The Battle Royal: Meghan Markle vs. Her In-Laws. When Does Bullying Get Legal?
The "Royal Tea"
To say the interview between Meghan Markle, Prince Harry and Oprah was shocking is an understatement. According to her and Prince Harry, the couple wasn’t exactly receiving the royal treatment they thought they would from their own family. Because of this, the couple gracefully bowed out of their royal duties and now live a separate life from their family in Canada.
If you haven’t watched the interview, here’s a quick rundown: Meghan claimed multiple incidents of bullying during her time as a Royal, including the family refusing to give her son the title of a Prince and therefore no security protection, refusing to provide her resources to help with her depression, and even discussing concerns over how dark her son’s skin would be before he was even born.
It got so bad, Meghan told Oprah, that she contemplated suicide.
Bullying and Suicide: Is There Potential for Legal Escalation?
Unfortunately, severe depression and suicidal thoughts are dangerous consequences following persistent bullying or harassment, and it is not uncommon for victims to feel hopeless and isolated.
While the relationship with bullying and suicide is complex, research indicates that persistent bullying can lead to or worsen feelings of isolation, rejection, exclusion, and despair, as well as depression and anxiety that can contribute to suicidal behavior, according to stopbullying.gov. Those dealing with suicidal thoughts can seek help from the National Suicide Prevention Lifeline at 1-800-273-8255.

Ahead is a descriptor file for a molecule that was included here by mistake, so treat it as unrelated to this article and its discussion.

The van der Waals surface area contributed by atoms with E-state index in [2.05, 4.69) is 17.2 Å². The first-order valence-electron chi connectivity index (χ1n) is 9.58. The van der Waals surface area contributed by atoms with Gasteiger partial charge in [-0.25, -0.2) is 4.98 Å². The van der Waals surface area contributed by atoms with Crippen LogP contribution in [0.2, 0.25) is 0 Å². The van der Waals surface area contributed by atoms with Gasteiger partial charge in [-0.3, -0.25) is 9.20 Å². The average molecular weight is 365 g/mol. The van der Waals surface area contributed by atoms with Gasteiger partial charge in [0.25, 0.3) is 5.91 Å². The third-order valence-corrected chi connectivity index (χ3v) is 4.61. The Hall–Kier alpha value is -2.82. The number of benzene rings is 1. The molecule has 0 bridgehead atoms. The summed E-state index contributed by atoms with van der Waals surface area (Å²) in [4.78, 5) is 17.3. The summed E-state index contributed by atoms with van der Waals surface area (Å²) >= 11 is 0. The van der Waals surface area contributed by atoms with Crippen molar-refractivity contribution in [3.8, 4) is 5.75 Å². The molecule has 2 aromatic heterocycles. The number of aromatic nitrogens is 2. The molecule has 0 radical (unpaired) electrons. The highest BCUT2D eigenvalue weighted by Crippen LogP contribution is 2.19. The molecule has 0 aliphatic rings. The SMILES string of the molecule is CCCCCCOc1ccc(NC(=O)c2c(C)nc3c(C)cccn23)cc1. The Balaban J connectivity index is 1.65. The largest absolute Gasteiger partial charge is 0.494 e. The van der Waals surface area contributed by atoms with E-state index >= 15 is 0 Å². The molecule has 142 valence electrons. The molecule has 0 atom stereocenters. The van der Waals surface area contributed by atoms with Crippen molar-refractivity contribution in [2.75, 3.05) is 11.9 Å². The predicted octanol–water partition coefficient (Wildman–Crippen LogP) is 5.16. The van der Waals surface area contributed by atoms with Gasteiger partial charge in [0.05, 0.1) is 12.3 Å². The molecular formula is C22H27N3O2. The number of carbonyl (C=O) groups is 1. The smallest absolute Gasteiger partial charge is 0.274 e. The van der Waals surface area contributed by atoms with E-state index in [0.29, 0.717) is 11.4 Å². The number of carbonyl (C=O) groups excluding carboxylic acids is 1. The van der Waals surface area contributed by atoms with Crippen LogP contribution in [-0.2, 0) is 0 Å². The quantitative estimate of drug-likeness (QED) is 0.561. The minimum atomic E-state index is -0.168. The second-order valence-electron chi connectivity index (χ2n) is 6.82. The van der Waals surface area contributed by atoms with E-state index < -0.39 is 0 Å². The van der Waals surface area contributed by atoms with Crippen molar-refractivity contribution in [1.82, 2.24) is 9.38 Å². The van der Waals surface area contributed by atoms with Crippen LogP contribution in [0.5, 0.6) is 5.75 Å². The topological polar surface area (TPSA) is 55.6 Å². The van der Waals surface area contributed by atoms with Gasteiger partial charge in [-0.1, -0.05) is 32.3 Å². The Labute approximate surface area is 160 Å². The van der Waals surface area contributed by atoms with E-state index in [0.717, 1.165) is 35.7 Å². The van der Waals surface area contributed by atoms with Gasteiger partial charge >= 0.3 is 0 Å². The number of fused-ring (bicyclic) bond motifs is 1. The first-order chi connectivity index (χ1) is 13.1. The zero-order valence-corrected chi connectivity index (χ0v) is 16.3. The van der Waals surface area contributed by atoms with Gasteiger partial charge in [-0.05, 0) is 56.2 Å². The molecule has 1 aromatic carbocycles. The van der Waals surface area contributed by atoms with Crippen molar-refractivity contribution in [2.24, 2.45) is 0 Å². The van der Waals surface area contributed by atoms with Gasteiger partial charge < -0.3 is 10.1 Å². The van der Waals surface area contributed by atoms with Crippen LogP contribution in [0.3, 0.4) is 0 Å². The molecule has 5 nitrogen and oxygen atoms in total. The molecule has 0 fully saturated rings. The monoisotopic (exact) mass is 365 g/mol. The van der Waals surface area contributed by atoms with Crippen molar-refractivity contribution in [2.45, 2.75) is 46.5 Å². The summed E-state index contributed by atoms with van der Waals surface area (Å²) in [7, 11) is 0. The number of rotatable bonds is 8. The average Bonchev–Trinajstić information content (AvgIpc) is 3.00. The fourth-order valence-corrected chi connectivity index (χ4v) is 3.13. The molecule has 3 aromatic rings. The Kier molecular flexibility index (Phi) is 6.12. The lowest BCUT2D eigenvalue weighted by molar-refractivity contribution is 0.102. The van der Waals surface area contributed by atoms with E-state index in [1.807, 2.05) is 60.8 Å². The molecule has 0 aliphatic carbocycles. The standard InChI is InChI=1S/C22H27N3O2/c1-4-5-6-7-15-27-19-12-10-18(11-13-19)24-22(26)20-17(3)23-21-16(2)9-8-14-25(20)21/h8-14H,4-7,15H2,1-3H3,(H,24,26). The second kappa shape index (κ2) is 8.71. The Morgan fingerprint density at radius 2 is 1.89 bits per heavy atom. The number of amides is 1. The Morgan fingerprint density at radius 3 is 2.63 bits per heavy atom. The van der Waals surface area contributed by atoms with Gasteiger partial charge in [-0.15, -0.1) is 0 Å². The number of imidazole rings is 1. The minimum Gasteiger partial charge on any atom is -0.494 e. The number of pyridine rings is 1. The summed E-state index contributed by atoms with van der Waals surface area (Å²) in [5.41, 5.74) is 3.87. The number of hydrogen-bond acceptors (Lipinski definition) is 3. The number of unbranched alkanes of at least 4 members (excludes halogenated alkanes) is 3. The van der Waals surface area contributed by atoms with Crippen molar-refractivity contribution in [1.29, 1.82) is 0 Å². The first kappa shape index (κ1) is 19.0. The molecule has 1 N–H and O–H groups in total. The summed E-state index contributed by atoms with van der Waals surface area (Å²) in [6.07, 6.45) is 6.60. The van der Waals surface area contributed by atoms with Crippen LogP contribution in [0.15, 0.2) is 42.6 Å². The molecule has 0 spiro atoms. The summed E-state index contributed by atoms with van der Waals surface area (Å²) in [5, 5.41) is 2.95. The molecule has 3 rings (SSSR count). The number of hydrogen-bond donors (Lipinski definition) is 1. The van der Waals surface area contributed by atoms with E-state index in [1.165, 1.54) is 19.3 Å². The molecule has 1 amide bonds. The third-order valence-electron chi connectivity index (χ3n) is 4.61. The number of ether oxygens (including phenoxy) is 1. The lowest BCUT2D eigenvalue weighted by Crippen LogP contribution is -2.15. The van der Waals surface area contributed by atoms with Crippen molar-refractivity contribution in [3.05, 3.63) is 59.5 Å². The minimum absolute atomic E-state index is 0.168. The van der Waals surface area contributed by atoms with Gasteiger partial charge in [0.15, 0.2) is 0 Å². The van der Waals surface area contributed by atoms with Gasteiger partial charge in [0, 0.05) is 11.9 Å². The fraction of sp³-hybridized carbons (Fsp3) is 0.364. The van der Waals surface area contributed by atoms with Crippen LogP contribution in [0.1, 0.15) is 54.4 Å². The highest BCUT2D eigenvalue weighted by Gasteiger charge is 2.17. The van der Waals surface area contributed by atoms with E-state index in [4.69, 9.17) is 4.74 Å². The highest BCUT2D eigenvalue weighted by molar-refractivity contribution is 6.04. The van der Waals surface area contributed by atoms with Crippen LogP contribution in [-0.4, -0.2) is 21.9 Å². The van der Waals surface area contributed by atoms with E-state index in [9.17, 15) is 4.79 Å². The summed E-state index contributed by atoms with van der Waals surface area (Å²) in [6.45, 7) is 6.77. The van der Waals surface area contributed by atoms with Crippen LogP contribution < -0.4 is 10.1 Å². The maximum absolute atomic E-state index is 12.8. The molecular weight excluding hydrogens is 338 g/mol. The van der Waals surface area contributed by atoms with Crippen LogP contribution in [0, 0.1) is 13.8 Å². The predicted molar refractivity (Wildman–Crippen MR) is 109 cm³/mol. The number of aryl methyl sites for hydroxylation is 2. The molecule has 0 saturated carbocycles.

From all of these claims and all that we know now, it makes you wonder: How far can bullying and harassment go before it becomes a legal issue?
While there are no federal anti-bullying laws, every state has anti-bullying laws and regulations. Additionally, if bullying is also deemed as harassment, it is breaking federal law and your bully can potentially serve jail time. If you or someone you know is a bullying victim, seek legal and authoritative help for protection.
How Can Bullying Victims Combat the Situation?
If you are experiencing bullying and harassment, here are some ways you can protect yourself:
- Reach out to your school authority if you are a student. Your school should have a procedure in place to investigate the situation and escalate when needed.
- Document everything: Online or written threats, destruction to your property, etc.
- If the threats involve the use of explosives, report it to the FBI.
- Report anonymous accounts (via social media or other online platforms) to the website and notify them of the situation.
- Seek legal help.
Seeking Legal Help Is the Best Way to Fight Bullies.
If you are experiencing bullying or harassment, know that you are not alone. LegalShield can provide you access to a dedicated provider attorney who can help you understand your rights and how to proceed. This professional consultation and guidance is provided at a low monthly rate. Learn more about how LegalShield can help.
Pre-Paid Legal Services, Inc. d/b/a LegalShield (“LegalShield”) provides access to legal services offered by a network of provider law firms to LegalShield members through membership-based participation. Neither LegalShield nor its officers, employees or sales associates directly or indirectly provide legal services, representation or advice. This is meant to provide general information and is not intended to provide legal advice, render an opinion, or provide any specific recommendations. If you are a LegalShield member, please contact your provider law firm for legal advice or assistance.
Let LegalShield Help Protect and Empower You Today.